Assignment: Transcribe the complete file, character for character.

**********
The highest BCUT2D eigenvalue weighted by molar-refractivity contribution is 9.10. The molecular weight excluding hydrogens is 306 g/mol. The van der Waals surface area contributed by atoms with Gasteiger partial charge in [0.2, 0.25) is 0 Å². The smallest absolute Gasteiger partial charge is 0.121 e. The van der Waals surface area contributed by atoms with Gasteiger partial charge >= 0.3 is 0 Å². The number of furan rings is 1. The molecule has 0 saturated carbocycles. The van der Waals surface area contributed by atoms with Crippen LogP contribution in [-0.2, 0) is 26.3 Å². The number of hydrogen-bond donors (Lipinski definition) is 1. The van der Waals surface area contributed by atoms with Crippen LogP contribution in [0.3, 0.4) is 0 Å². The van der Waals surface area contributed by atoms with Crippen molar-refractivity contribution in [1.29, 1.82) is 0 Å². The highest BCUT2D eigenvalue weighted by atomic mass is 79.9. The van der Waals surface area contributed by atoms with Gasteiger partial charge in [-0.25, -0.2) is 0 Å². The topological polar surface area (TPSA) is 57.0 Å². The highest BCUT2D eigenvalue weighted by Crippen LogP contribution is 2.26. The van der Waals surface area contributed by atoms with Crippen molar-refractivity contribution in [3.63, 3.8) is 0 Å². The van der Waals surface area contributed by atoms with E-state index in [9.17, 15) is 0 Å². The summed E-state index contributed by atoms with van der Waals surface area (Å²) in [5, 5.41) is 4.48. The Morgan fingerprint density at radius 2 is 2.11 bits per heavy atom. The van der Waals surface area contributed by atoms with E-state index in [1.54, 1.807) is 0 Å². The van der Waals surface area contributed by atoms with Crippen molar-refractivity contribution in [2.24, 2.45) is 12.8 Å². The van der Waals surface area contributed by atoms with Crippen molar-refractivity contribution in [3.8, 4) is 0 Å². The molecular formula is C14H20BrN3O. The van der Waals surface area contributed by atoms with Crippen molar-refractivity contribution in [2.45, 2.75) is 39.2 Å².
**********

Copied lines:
The highest BCUT2D eigenvalue weighted by molar-refractivity contribution is 9.10. The molecular weight excluding hydrogens is 306 g/mol. The van der Waals surface area contributed by atoms with Gasteiger partial charge in [0.2, 0.25) is 0 Å². The smallest absolute Gasteiger partial charge is 0.121 e. The van der Waals surface area contributed by atoms with Gasteiger partial charge >= 0.3 is 0 Å². The number of furan rings is 1. The molecule has 0 saturated carbocycles. The van der Waals surface area contributed by atoms with Crippen LogP contribution in [-0.2, 0) is 26.3 Å². The number of hydrogen-bond donors (Lipinski definition) is 1. The van der Waals surface area contributed by atoms with Crippen LogP contribution in [0.3, 0.4) is 0 Å². The van der Waals surface area contributed by atoms with Crippen molar-refractivity contribution in [1.29, 1.82) is 0 Å². The highest BCUT2D eigenvalue weighted by atomic mass is 79.9. The van der Waals surface area contributed by atoms with Gasteiger partial charge in [-0.25, -0.2) is 0 Å². The topological polar surface area (TPSA) is 57.0 Å². The highest BCUT2D eigenvalue weighted by Crippen LogP contribution is 2.26. The van der Waals surface area contributed by atoms with Crippen molar-refractivity contribution in [3.63, 3.8) is 0 Å². The van der Waals surface area contributed by atoms with E-state index in [9.17, 15) is 0 Å². The summed E-state index contributed by atoms with van der Waals surface area (Å²) in [5, 5.41) is 4.48. The Morgan fingerprint density at radius 2 is 2.11 bits per heavy atom. The van der Waals surface area contributed by atoms with E-state index in [1.54, 1.807) is 0 Å². The van der Waals surface area contributed by atoms with Crippen molar-refractivity contribution in [2.24, 2.45) is 12.8 Å². The van der Waals surface area contributed by atoms with Crippen molar-refractivity contribution in [3.8, 4) is 0 Å². The molecular formula is C14H20BrN3O. The van der Waals surface area contributed by atoms with Crippen molar-refractivity contribution in [2.45, 2.75) is 39.2 Å².